Aquatic Exercises For Chronic Pain
Exercise is a great way to stay healthy and fit, but for many people with chronic pain it can be very challenging. The good news is that water-based exercises such as swimming, aqua aerobics and pool therapy can provide a safe way to get back into an active lifestyle without putting too much stress on painful joints and muscles.
In addition to the physical benefits of working out in water, Aquatic Exercises for Chronic Pain can also help alleviate pain and improve sleep patterns by helping to relieve stress and tension throughout the body. Many times when someone is tense or stressed out, they will begin to clench their muscles which can lead to even more tension and pain. This is one of the reasons why it is so important to find ways to relax and de-stress and one of the most effective methods is through recreational and therapeutic water activities such as swimming, aquatic exercise or aquatic physical therapy.
Water-based exercises are a fantastic workout option for people with chronic pain, as they can be performed in warm water which helps to relieve pain and stiffness in the body while still providing a great workout. The key to this is the fact that the water provides a lot of support while still giving you a challenge, so you can work your muscles and build strength with less strain on your joints and muscles than you would with traditional land-based exercise.
The water also provides a natural resistance to the movements that you make, which can increase flexibility and muscle strength as well. When combined with the buoyancy and viscosity of the water, these factors can really help to improve a person’s mobility while simultaneously increasing muscle strength and improving balance.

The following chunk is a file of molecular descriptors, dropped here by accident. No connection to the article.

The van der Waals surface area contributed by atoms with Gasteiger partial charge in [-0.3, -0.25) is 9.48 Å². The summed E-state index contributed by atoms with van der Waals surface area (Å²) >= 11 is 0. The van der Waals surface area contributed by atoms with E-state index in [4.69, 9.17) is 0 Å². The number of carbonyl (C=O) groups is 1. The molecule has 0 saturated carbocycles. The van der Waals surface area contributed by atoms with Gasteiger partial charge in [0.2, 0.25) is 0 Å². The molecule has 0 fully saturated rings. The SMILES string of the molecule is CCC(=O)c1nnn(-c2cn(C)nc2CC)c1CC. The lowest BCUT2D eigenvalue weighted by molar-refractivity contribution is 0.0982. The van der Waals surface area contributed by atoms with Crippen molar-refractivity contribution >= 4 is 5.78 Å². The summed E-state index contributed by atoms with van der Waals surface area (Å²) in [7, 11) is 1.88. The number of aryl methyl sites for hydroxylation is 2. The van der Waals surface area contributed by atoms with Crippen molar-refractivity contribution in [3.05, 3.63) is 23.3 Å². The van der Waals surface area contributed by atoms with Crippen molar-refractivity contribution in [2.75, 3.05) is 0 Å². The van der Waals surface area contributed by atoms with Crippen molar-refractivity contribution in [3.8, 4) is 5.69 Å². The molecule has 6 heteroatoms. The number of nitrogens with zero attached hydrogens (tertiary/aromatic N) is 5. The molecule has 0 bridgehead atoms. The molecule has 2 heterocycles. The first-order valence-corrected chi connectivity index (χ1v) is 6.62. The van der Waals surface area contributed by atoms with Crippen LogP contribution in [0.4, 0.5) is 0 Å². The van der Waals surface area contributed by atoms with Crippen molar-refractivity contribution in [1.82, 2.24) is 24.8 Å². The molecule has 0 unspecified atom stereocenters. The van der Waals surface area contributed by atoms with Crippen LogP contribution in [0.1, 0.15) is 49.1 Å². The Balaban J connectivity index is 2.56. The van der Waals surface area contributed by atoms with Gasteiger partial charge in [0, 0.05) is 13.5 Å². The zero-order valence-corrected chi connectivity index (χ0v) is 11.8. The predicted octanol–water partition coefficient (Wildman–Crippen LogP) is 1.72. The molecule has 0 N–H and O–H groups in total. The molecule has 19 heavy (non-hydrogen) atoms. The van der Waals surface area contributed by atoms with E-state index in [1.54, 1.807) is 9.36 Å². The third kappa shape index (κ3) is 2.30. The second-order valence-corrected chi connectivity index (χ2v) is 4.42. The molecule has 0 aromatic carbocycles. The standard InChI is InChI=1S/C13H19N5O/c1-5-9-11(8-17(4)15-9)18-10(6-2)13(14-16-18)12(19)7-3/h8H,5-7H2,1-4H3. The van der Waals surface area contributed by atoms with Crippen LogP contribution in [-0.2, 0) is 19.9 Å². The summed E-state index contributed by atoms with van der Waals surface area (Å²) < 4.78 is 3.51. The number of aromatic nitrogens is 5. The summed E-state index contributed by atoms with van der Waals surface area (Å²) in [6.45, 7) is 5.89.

A recent study published in the JAMA Network Open compared participants who underwent therapeutic aquatic exercise with those who underwent physical therapy modalities and found that the therapeutic aquatic exercise group had significantly more improvement in their most severe pain than the physical therapy group at 3 months (-0.64 points, 95% CI -1.07 to -0.13) and at 12 months (-1.17 points, 95% CI -2.06 to -0.82).
There are a number of benefits to water-based exercises, but this type of treatment can be difficult to get started with, especially if you have a fear of the water. This is why it is important to seek out the help of a trained aquatic exercise specialist who can guide you through your first sessions in the water and help to ease any concerns that you may have about this unique form of physical therapy. They can also help you develop a plan that will work for your specific needs and goals to ensure that you are receiving the best possible care for your pain. In addition to this, they can also help you to manage your stress levels and learn how to better cope with the pain you are experiencing. They will help you to get back into a healthy, happy and active lifestyle!